Naborr was walking and looking for some young Thompson gazelles. Herds were alarming. There was no sign that something was going to happen any time soon. Suddenly one of cubs started to run towards one of herds. We laughed thinking that it was some type of morning exercise. Naborr sat comfortably and was also watching her kid.


We were commenting. “Look! He is quite stubborn. Wait a minute! He is getting close! Is he going?… No! No way!” The cub was getting tired and started to slow done. The intrigue was over when suddenly his sibling appeared on the scene and got the Tommy:








But as soon as we parked, Jimmy told “Hyena!” I will not write what I said as it was not quite literary language. I guess, there would be no breakfast for cheetahs:




The hyena did not wait too long and ran towards the carcass:




One of cubs stood his ground and HYENA RETREATED. We were speechless (sorry for bad pictures. Remember? I warned you!):




But then hyena remembered that it was only a cheetah and ran towards the kill again:




This time it was Naborr who was protecting the kill:




«You shall not pass!» (с)




And hyena retreated quite far away and was waiting there quietly and patiently:




Nearby there were some debates about potential future benefits:






The antelope was small and did not last long:








There was a traditional chasing game, but this time a jackal refused to participate:




BTW there was a very pretty vulture there. I had not seen it before. White headed vulture:




We spent with cheetahs little bit more time but we really had to go. The river flooded at night and water was still coming so we had to cross as soon as possible. When I saw a crossing point I was thinking that it would be more like submarining :) but it was little bit of floating with water coming over the hood but we made it. See you again, Naboisho!


P.S. I will give you some relief :). I promise there will be no cheetah photos in the next installment :)

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~ @@bettel


We'd be delighted if there were cheetahs in the next installment!


All splendid documentation of the lives of cheetahs!

Thank you so much!

Tom K.

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Thanks @@bettel and @@amybatt - I'm not too familiar with the cheetah in that part of the Mara as I've not been (hope to one day) ......... Looks amazing for sure.

Cross fingers for Amani - I had some great sightings when she was with her previous cubs in 2014.

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Wow! Amazing stuff. I think your hyena/cheetah interaction shots came out just fine. And what a thing to see!

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Great sighting after great sighting, wonderful! How cool that the Cheetahs chased the Hyena off. Love the Jackal-Vulture-conspiracy-chat!

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We'd be delighted if there were cheetahs in the next installment!

Oh, don't worry there will be lots of cheetah photos :), I am just giving you, guys, a short break :)


@@madaboutcheetah, @@Marks, @@michael-ibk, thank you for staying on these pages :). I was amazed that cheetahs actually were able to protect their kill.


Day 4 (Continuation)


On our way to OMC, I was quietly suffering :). First three days were so great that I could not even imagine how OMC would possibly meet it (I am not even talking about beat it). Plus when we entered the conservancy we could see very long grass. Jimmy told that OMC was late with grazing so a lot of plain games preferred to leave and some lion prides were struggling. Long story short, I was imagining skeletons in long grass. Thanks God, the reality was way too far from my imagination.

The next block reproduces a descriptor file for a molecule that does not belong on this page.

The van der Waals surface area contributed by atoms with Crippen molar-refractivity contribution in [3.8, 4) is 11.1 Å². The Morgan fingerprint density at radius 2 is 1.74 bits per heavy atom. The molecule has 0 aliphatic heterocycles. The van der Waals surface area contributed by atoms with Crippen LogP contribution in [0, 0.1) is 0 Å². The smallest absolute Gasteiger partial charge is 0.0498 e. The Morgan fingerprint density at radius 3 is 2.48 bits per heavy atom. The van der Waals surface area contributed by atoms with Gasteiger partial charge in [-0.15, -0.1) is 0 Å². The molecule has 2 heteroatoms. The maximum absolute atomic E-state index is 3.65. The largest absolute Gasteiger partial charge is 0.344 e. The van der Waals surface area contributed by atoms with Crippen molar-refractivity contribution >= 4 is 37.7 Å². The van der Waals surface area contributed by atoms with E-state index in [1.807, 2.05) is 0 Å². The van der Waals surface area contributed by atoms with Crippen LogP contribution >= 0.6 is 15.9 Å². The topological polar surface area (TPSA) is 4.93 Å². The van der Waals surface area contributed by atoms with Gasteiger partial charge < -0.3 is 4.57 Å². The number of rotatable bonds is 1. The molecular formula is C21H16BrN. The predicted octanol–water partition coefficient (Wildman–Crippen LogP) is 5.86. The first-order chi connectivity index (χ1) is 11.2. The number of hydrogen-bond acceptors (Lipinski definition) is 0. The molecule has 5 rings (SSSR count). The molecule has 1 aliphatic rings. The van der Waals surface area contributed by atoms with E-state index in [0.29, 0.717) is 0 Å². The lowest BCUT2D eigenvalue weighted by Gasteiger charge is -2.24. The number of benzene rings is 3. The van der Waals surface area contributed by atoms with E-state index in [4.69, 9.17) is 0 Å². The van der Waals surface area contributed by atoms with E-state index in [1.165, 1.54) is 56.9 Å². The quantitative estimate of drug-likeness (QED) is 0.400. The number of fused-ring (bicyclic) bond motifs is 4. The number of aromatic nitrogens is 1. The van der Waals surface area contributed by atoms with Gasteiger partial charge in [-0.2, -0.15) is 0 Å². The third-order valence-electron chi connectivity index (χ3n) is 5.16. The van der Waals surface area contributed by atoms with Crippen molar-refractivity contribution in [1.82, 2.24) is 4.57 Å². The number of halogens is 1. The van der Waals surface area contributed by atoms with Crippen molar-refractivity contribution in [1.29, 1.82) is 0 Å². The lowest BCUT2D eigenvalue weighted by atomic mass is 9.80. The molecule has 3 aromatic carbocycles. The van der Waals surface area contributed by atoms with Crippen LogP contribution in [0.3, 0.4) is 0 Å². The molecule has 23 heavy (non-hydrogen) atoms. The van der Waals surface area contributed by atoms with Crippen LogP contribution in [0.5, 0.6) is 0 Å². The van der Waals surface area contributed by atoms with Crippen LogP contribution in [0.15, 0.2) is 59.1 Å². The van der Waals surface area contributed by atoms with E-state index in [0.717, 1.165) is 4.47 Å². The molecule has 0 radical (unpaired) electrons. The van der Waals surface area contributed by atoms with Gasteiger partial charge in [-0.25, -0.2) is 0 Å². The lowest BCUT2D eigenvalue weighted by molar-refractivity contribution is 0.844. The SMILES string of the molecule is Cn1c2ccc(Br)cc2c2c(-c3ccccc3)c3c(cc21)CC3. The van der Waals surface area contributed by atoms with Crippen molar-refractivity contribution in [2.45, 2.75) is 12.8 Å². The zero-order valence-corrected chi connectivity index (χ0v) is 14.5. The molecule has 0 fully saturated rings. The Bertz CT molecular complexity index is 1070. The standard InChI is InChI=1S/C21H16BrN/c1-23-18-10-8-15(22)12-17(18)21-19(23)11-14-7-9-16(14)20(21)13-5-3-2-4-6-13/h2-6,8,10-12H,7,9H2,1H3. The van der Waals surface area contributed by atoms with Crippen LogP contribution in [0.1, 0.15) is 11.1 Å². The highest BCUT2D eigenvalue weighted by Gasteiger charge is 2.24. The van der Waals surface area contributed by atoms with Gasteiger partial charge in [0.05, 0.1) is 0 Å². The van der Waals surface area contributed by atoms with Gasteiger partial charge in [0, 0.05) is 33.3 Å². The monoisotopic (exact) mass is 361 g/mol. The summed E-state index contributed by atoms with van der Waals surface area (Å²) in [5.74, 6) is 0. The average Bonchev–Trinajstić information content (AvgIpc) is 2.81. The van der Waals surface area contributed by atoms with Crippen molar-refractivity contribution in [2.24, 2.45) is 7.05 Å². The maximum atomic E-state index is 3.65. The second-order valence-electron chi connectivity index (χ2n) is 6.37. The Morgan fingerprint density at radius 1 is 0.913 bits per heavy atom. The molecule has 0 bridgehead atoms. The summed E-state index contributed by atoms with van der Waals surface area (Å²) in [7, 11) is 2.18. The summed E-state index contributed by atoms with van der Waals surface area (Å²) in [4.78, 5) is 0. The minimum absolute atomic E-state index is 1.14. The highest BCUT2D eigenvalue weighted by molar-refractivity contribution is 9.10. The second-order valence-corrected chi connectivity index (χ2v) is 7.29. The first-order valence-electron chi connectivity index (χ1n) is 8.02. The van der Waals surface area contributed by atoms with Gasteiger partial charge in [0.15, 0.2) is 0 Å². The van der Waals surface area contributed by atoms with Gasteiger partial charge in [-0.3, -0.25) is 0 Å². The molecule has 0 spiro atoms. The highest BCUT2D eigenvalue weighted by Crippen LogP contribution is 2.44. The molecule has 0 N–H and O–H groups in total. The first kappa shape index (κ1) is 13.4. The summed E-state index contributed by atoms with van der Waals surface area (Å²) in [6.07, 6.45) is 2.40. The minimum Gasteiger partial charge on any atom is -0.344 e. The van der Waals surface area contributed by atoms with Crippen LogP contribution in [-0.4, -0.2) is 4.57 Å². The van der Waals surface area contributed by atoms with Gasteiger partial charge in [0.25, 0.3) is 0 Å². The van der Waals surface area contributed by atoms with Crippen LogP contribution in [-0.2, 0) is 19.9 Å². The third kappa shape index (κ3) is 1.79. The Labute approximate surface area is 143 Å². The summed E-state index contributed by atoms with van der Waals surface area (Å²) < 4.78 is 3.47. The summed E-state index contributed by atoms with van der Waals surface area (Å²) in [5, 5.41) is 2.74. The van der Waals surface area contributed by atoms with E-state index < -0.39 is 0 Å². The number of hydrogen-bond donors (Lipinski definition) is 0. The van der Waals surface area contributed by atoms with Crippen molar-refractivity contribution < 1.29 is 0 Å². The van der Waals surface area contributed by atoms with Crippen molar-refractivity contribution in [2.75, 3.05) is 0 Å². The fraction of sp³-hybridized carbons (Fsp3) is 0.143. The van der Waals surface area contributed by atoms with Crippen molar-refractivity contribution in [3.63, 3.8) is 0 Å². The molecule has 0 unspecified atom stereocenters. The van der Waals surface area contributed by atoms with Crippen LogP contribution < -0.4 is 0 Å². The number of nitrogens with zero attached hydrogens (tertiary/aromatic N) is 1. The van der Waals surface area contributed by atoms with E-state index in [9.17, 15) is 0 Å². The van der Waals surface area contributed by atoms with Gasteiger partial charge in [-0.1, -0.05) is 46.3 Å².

In the camp I met Meshack (my guide) and John (my spotter). Soon after lunch we started the drive. Our first stop was a female leopard Bahati with two cubs. They were on a kill. Mother was sleeping on a branch in deep shade, a male cub was hiding among leaves and we could hear him crunching bones and growling at his sister. And a female cub was a star :)












She had such a cute belly (please excuse my not scientific vocabulary :) )




We spent with leopards some time but as it was main reserve soon cars started to gather and I asked Meshack to leave. We went back to OMC and spent some time with a lioness from Enkuyeni pride (I saw a few different spellings) and with Mohican, a beautiful male lion. They were making sure that by the time I am back in September, Enkuyeni pride will have some young cubs:























I love faces that lions make when they are mating. You know, you should appreciate that I posted only 10 and not 150 :). And these lions were very cooperative, they were mating every 5 minutes and they did not change their position even a bit. We did not even have to repark :). After lions we went to meet the sunset with hyenas with a short stop for elephants. That was another great day:












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Ahhh, more leopards, fantastic!! And those close-ups of mating couple, so descriptive.

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Geese, action packed!! Your images captured all of the excitement. Some of the future and elles are excellent. Really good stuff, thank you for sharing.

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Thank you, @@Tom Kellie, for your continuous support!


@@PCNW, Thank you for leaving such a nice comment :)! It is greatly appreciated.



Day 5.
The morning was quiet. But at least I got to a bat eared fox close enough to have a photo where you can actually recognize an animal :)
We tried to find female leopard Pretty Girl (while cheetahs were still sleeping). Her Masai name is Nondari. Dari is Masai word for a sheep (or for a goat - I don't remember it 100%). Nondari obviously means "no sheep" (or "no goat") as this pretty girl likes to hunt them. BTW Meshack says that Masai don't like to use names like Rani, Nora, Pretty Girl and prefer to use Nolari, Musiara, Nondari. I agree with him I found that Masai names add some atmosphere. Well, back to Nondari... we did not find her :). But we found Blacky:
We thought he was looking for the Ridge pride and Lipstick. But we found them in opposite direction: